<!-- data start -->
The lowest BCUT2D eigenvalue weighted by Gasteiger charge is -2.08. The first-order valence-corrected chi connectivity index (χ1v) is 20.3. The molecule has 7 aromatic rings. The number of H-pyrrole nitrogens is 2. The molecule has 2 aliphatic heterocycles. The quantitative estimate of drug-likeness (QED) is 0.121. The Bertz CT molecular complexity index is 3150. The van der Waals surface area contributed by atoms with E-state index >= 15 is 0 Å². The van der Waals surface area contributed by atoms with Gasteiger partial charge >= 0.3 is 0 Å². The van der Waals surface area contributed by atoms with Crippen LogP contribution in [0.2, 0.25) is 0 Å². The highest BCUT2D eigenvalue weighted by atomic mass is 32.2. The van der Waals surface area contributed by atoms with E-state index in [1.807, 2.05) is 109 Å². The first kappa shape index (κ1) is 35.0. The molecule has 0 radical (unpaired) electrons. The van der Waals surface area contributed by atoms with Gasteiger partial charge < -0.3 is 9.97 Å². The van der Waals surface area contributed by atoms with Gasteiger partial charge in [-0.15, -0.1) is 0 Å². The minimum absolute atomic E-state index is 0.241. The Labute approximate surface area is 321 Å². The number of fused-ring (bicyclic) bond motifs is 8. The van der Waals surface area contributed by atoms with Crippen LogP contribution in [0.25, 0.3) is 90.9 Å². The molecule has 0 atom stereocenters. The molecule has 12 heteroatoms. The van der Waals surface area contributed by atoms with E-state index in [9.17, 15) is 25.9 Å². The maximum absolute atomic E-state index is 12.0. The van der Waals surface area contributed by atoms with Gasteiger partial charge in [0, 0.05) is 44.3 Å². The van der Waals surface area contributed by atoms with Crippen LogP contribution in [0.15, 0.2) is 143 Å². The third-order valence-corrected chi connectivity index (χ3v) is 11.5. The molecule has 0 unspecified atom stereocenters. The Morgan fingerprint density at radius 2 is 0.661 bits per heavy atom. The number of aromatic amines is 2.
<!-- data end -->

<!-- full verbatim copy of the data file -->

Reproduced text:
The lowest BCUT2D eigenvalue weighted by Gasteiger charge is -2.08. The first-order valence-corrected chi connectivity index (χ1v) is 20.3. The molecule has 7 aromatic rings. The number of H-pyrrole nitrogens is 2. The molecule has 2 aliphatic heterocycles. The quantitative estimate of drug-likeness (QED) is 0.121. The Bertz CT molecular complexity index is 3150. The van der Waals surface area contributed by atoms with E-state index >= 15 is 0 Å². The van der Waals surface area contributed by atoms with Gasteiger partial charge >= 0.3 is 0 Å². The van der Waals surface area contributed by atoms with Crippen LogP contribution in [0.2, 0.25) is 0 Å². The highest BCUT2D eigenvalue weighted by atomic mass is 32.2. The van der Waals surface area contributed by atoms with E-state index in [1.807, 2.05) is 109 Å². The first kappa shape index (κ1) is 35.0. The molecule has 0 radical (unpaired) electrons. The van der Waals surface area contributed by atoms with Gasteiger partial charge < -0.3 is 9.97 Å². The van der Waals surface area contributed by atoms with Gasteiger partial charge in [-0.15, -0.1) is 0 Å². The minimum absolute atomic E-state index is 0.241. The Labute approximate surface area is 321 Å². The number of fused-ring (bicyclic) bond motifs is 8. The van der Waals surface area contributed by atoms with Crippen LogP contribution in [0.25, 0.3) is 90.9 Å². The molecule has 0 atom stereocenters. The molecule has 12 heteroatoms. The van der Waals surface area contributed by atoms with E-state index in [9.17, 15) is 25.9 Å². The maximum absolute atomic E-state index is 12.0. The van der Waals surface area contributed by atoms with Gasteiger partial charge in [0, 0.05) is 44.3 Å². The van der Waals surface area contributed by atoms with Crippen LogP contribution in [0.15, 0.2) is 143 Å². The third-order valence-corrected chi connectivity index (χ3v) is 11.5. The molecule has 0 unspecified atom stereocenters. The Morgan fingerprint density at radius 2 is 0.661 bits per heavy atom. The number of aromatic amines is 2.